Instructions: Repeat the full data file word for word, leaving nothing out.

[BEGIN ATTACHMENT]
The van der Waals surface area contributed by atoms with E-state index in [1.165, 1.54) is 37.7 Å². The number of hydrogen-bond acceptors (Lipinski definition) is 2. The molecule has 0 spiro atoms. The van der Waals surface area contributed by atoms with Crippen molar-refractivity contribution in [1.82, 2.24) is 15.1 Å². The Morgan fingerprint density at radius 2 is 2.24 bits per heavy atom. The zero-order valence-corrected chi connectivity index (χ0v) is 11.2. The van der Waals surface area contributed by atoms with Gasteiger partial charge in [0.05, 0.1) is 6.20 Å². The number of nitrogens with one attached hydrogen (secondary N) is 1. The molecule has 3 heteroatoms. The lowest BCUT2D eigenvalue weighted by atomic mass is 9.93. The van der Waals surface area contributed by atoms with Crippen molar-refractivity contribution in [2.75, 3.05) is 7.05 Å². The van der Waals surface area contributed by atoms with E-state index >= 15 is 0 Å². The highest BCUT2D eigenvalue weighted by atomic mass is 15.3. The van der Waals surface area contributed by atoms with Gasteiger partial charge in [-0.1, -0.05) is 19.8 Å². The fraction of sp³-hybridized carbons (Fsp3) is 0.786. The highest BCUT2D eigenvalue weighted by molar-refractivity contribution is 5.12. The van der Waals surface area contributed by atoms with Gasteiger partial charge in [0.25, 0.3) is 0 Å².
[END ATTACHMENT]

The van der Waals surface area contributed by atoms with E-state index in [1.165, 1.54) is 37.7 Å². The number of hydrogen-bond acceptors (Lipinski definition) is 2. The molecule has 0 spiro atoms. The van der Waals surface area contributed by atoms with Crippen molar-refractivity contribution in [1.82, 2.24) is 15.1 Å². The Morgan fingerprint density at radius 2 is 2.24 bits per heavy atom. The zero-order valence-corrected chi connectivity index (χ0v) is 11.2. The van der Waals surface area contributed by atoms with Gasteiger partial charge in [0.05, 0.1) is 6.20 Å². The number of nitrogens with one attached hydrogen (secondary N) is 1. The molecule has 3 heteroatoms. The lowest BCUT2D eigenvalue weighted by atomic mass is 9.93. The van der Waals surface area contributed by atoms with Crippen molar-refractivity contribution in [2.75, 3.05) is 7.05 Å². The van der Waals surface area contributed by atoms with E-state index >= 15 is 0 Å². The highest BCUT2D eigenvalue weighted by atomic mass is 15.3. The van der Waals surface area contributed by atoms with Gasteiger partial charge in [-0.1, -0.05) is 19.8 Å². The fraction of sp³-hybridized carbons (Fsp3) is 0.786. The highest BCUT2D eigenvalue weighted by molar-refractivity contribution is 5.12. The van der Waals surface area contributed by atoms with Gasteiger partial charge in [0.25, 0.3) is 0 Å².